The recently introduced Regulatory Systems (Economic Development) Amendment (No 2) Bill would give effect to the Takeovers Panel’s recommendation to narrow the application of the Takeovers Code to listed companies, and to unlisted companies which are "at least medium-sized" – defined as having consolidated assets of at least $30m or at least $15m annual revenue.
The ‘top up’ relief and sell-down requirements under the Takeovers Code class exemptions for inadvertent or consequential changes arising in the holding or control of voting rights has been extended by amendment to the Takeovers Code (Class Exemptions) Notice (No 2) 2001 from six months to allow 12 months to enable the pre change holding or control of voting rights to be restored. The changes were strongly supported by Chapman Tripp and should facilitate longer term share buyback programmes and reduce compliance cost.
Financial markets law
The Financial Markets Conduct Act 2013 (FMCA), perhaps reflecting the careful process followed in its development, has been little changed since it was enacted but will, if passed, be amended through the recently introduced Financial Markets (Derivatives Margin and Benchmarking) Reform Amendment Bill to introduce a licensing regime for administrators of financial benchmarks.
Although the legislative flexibility in the FMCA has reduced the need for class exemptions compared to previous law, recent exemptions of note include the Financial Markets Conduct (Product Disclosure Statements in Te Reo Māori and English) Exemption Notice 2018 which facilitates use of Te Reo in product disclosure statements, and the Financial Markets Conduct (Same Class Offers ASX/NZX-Quoted Financial Products) Exemption Notice 2018 which enables ASX listed issuers also listed on NZX as an NZX Foreign Exempt Issuer to use the FMCA "same class" offer regime. Chapman Tripp submitted to the Financial Markets Authority in support of both exemptions.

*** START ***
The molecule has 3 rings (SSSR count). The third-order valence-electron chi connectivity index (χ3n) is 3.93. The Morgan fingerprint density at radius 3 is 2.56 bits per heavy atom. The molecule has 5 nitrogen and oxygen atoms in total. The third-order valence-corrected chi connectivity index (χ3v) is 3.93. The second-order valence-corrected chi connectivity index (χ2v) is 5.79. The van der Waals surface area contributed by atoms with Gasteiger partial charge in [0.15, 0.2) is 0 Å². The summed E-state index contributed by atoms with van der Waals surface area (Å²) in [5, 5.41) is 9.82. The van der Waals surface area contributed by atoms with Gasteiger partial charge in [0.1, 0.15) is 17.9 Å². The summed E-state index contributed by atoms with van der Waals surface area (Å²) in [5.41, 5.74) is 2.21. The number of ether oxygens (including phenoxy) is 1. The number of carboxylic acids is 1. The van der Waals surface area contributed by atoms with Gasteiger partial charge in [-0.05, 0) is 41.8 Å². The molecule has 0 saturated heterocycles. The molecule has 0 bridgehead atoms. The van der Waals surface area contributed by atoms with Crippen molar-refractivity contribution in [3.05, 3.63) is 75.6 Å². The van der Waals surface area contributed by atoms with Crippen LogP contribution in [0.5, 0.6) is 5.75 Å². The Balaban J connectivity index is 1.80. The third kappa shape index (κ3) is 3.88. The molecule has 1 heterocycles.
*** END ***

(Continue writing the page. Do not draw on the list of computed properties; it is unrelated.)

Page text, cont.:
The Court of Appeal recently overturned a High Court decision which had restricted the Financial Market Authority’s power to disclose information obtained under its compulsory powers to investors in certain circumstances.
These proceedings provide an important clarification of the law, especially as the regulatory agencies have been more actively using their investigation and enforcement toolbox after criticism from the Hayne Australian financial services Royal Commission.
Financial services law
The Financial Services Legislation Amendment Act 2019 was enacted in early April, and will commence by order in council – the intended timeframes are available on the MBIE FAA Review website. Key changes include: requiring a licence to give regulated financial advice to retail clients, and removing the distinctions between types of financial product and between personalised and class advice. The Bill also imposes additional duties and more strenuous conduct, education and disclosure requirements.
Attention has now pivoted to the draft Code of Professional Conduct for Financial Advice Services which will inform how the new Act is applied. Chapman Tripp has submitted on this, suggesting some important modifications to make the Code more workable in practice.
In the meantime, the Financial Markets Authority has granted the first exemptions to facilitate ‘robo-advice’ in the Financial Advisers (Personalised Digital Advice) Exemption Notice 2018.
The Anti-Money Laundering and Countering Financing of Terrorism (AML/CFT) regime was expanded at 1 January this year to cover real estate agents. Lawyers, conveyancers and some trust and company services were brought in on 1 July last year, and accountants and bookkeepers on 1 October.
High value goods dealers must comply by 1 August 2019.
23 April 2019